Our review of the district court’s judgment does not, however, end here. The district court ruled in favor of Cass County and Thousand Acres on the timing issue. But the court, in the interests of justice, addressed the appeal on its merits and examined those issues that it would have reached had it found that Save Lantern Bay’s appeal was timely. In this contingent analysis, the district court resolved three remaining issues by concluding that the PC had not abused its discretion by applying a repealed ordinance to the preliminary-plat approval; that the county would be equitably estopped from revoking the plat approval; and that the sixty-day rule of Minn. Stat. § 15.99 (2002) had not automatically effected approval of the plat.
By extending its analysis beyond the timeliness of the appeal to reach the merits, the district court made a conscientious effort to fully resolve the issues without additional proceedings in the district court. But the district court’s analysis of the merits, entitled “Propriety of Final Plat Approval,” did not, in fact, review the approval of the final plat but, instead, reviewed the approval of the preliminary plat. Consequently, the analysis on the merits is flawed. The timely appeal of the final plat approval permits review of that approval, but it does not provide a conduit to review the unappealed preliminary-plat approval after the appeal period has expired.
A brief overview of the Cass County Subdivision and Platting Ordinance establishes that the planning commission’s purpose in approving a preliminary plat is distinct from its purpose in approving a final plat; correspondingly, the appeal from each of these decisions is distinct. When an affected person appeals from a preliminary plat decision by the PC, that appeal is circumscribed by section 2.44 and article 4 of the ordinance, which define “preliminary plat” and outline the PC’s procedures for approval or disapproval. That definition is “[a] tentative drawing or map of a proposed subdivision meeting the requirements . . . enumerated.” Cass County, Minn., Subdivision and Platting Ordinance § 2.44 (2003). Thus, an appeal of the PC’s decision on a preliminary plat focuses on an evaluation of the preliminary plat measured against the minimum design standards outlined in article 5 of the ordinance.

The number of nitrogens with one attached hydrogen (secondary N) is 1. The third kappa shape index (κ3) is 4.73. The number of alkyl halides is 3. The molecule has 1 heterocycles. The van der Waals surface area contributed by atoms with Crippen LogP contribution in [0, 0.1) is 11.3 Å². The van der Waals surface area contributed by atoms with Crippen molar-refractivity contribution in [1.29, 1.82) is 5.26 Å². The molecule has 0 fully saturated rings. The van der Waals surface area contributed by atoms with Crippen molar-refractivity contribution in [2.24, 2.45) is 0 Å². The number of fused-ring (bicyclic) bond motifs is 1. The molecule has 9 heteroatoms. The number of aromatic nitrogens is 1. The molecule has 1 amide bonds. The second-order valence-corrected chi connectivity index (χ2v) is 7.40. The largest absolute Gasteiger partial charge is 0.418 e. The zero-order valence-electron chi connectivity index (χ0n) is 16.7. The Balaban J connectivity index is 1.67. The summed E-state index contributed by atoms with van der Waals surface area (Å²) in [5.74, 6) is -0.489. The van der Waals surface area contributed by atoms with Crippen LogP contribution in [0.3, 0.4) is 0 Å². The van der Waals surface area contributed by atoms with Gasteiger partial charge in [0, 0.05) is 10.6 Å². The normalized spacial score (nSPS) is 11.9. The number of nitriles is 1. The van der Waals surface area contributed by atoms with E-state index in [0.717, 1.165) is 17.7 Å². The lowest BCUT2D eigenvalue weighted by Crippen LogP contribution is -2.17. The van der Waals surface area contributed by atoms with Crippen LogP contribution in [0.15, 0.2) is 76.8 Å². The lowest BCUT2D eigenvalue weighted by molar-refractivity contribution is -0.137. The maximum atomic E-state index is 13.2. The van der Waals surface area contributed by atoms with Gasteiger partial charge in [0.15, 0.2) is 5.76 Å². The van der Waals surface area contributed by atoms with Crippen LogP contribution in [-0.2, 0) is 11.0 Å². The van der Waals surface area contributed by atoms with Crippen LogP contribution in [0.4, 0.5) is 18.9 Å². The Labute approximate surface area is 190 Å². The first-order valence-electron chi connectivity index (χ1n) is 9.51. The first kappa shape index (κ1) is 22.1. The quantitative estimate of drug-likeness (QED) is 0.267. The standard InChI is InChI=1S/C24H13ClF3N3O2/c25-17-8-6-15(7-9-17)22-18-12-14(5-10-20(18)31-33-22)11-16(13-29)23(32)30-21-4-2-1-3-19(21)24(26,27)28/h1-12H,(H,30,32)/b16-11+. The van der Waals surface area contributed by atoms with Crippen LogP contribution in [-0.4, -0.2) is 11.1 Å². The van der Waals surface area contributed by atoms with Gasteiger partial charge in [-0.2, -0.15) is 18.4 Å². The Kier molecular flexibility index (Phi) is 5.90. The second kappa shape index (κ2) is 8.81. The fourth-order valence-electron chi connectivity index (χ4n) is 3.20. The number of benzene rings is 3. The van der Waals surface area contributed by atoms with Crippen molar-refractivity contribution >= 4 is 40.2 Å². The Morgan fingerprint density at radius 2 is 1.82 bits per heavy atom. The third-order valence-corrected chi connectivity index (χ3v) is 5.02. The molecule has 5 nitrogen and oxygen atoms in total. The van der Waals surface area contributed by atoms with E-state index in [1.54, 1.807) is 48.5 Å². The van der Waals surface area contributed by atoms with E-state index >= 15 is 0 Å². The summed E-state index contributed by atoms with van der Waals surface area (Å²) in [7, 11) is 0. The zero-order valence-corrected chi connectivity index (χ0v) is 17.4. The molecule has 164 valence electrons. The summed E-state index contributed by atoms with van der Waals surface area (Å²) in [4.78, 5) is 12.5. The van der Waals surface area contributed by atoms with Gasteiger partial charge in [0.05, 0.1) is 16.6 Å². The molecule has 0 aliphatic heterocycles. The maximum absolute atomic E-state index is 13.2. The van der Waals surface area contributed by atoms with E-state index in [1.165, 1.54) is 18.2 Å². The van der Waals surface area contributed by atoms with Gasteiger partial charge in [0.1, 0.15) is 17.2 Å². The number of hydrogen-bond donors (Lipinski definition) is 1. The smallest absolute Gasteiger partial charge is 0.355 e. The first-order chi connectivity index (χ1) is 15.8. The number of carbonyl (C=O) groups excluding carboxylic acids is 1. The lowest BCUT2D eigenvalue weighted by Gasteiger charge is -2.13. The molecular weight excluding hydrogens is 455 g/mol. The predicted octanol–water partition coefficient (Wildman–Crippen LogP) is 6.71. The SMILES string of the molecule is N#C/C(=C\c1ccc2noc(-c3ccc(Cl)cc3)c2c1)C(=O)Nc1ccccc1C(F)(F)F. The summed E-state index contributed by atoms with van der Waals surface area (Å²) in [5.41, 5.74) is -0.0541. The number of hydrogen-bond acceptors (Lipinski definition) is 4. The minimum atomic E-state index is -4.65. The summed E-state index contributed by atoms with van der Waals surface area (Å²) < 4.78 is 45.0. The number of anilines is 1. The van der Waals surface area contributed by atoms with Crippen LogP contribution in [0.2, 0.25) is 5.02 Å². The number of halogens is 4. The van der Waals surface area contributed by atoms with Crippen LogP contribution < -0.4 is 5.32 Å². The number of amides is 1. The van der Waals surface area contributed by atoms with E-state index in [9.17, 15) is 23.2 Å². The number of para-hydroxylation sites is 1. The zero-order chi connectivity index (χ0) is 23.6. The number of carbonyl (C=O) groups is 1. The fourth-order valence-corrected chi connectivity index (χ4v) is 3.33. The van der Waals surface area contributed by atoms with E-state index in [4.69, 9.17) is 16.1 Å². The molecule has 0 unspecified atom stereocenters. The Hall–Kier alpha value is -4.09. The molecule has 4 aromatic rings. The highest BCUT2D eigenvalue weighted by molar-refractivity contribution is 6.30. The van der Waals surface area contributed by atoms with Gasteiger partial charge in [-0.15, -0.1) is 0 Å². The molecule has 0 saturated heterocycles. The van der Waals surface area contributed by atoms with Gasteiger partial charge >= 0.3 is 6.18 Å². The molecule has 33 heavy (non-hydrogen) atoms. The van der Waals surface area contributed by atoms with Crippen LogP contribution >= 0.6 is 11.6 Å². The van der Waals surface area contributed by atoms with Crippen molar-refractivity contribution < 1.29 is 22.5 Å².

An appeal from a final-plat decision by the PC, on the other hand, is evaluated with reference to the language of section 2.27 and article 7 of the ordinance governing final plats. The ordinance defines “final plat” as “[a] drawing or map of a subdivision showing the official plat to be filed in the office of the County Recorder.” Id., § 2.27 (2003). Section 7.04.03 requires that no final plat be approved by the county board “without first receiving approval of the PC certifying that the improvements described herein together with the agreements and documents required under this Article of the Ordinance meets the requirements of the County.” An appeal of the PC’s decision on a final plat thus examines the final plat against the standards of section 7.04 in particular and article 7 as a whole. In other words, final-plat approval by the PC is not concerned with the minimum design standards of article 5. As applied to Thousand Acres’ development, this means that the issue of common-access lot size was not an issue decided by the final-plat approval and, consequently, not an issue that could be raised in an appeal of that approval.
This view of the plat-approval process comports with our previous decision in Semler. See 667 N.W.2d at 463 (stating that “once the conditions and requirements [of the preliminary plat] are satisfied, the plat mechanically receives final approval”). Semler is distinguishable in that it involves plat approval by a municipal rather than a county board (which is governed by a separate statute); and the two-step approval process in Semler does not feature the intermediate final-plat approval required of the PC in Cass County. Id. at 461. But it is parallel in its comparison of preliminary-plat and final-plat approval and in reinforcing the relationship between preliminary-plat and final-plat approval in the Cass County ordinance: preliminary-plat approval is “the most important step in obtaining approval of the subdivision.” Id. At some point following the grant of preliminary-plat approval—Cass County has chosen an interval of fifteen days—a developer must be allowed to safely proceed with the infrastructural improvements necessary to secure final-plat approval.